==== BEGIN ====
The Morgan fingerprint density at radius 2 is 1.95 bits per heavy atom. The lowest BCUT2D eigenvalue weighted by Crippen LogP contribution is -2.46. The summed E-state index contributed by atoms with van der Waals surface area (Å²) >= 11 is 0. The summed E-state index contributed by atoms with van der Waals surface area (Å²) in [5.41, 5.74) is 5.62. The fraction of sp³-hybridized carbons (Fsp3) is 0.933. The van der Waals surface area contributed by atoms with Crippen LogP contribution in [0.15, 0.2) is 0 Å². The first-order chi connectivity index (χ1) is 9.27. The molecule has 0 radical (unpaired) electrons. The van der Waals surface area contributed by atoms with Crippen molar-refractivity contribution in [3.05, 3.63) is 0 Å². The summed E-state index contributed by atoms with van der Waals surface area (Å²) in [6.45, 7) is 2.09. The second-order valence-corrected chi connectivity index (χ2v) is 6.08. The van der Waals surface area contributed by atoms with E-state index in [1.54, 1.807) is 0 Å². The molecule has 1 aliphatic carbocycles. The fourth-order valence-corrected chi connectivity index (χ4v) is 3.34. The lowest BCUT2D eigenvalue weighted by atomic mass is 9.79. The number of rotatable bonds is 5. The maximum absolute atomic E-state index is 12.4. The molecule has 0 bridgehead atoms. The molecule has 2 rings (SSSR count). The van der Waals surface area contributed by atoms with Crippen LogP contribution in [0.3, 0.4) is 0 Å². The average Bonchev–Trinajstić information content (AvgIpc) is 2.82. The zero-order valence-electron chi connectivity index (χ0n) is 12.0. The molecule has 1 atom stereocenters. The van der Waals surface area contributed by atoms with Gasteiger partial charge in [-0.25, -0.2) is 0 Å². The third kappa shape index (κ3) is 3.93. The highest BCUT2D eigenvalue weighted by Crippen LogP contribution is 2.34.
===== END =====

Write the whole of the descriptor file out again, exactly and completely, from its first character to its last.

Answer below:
The Morgan fingerprint density at radius 2 is 1.95 bits per heavy atom. The lowest BCUT2D eigenvalue weighted by Crippen LogP contribution is -2.46. The summed E-state index contributed by atoms with van der Waals surface area (Å²) >= 11 is 0. The summed E-state index contributed by atoms with van der Waals surface area (Å²) in [5.41, 5.74) is 5.62. The fraction of sp³-hybridized carbons (Fsp3) is 0.933. The van der Waals surface area contributed by atoms with Crippen LogP contribution in [0.15, 0.2) is 0 Å². The first-order chi connectivity index (χ1) is 9.27. The molecule has 0 radical (unpaired) electrons. The van der Waals surface area contributed by atoms with Crippen molar-refractivity contribution in [3.05, 3.63) is 0 Å². The summed E-state index contributed by atoms with van der Waals surface area (Å²) in [6.45, 7) is 2.09. The second-order valence-corrected chi connectivity index (χ2v) is 6.08. The van der Waals surface area contributed by atoms with E-state index in [1.54, 1.807) is 0 Å². The molecule has 1 aliphatic carbocycles. The fourth-order valence-corrected chi connectivity index (χ4v) is 3.34. The lowest BCUT2D eigenvalue weighted by atomic mass is 9.79. The number of rotatable bonds is 5. The maximum absolute atomic E-state index is 12.4. The molecule has 0 bridgehead atoms. The molecule has 2 rings (SSSR count). The van der Waals surface area contributed by atoms with Crippen LogP contribution in [0.3, 0.4) is 0 Å². The average Bonchev–Trinajstić information content (AvgIpc) is 2.82. The zero-order valence-electron chi connectivity index (χ0n) is 12.0. The molecule has 1 atom stereocenters. The van der Waals surface area contributed by atoms with Gasteiger partial charge in [-0.25, -0.2) is 0 Å². The third kappa shape index (κ3) is 3.93. The highest BCUT2D eigenvalue weighted by Crippen LogP contribution is 2.34.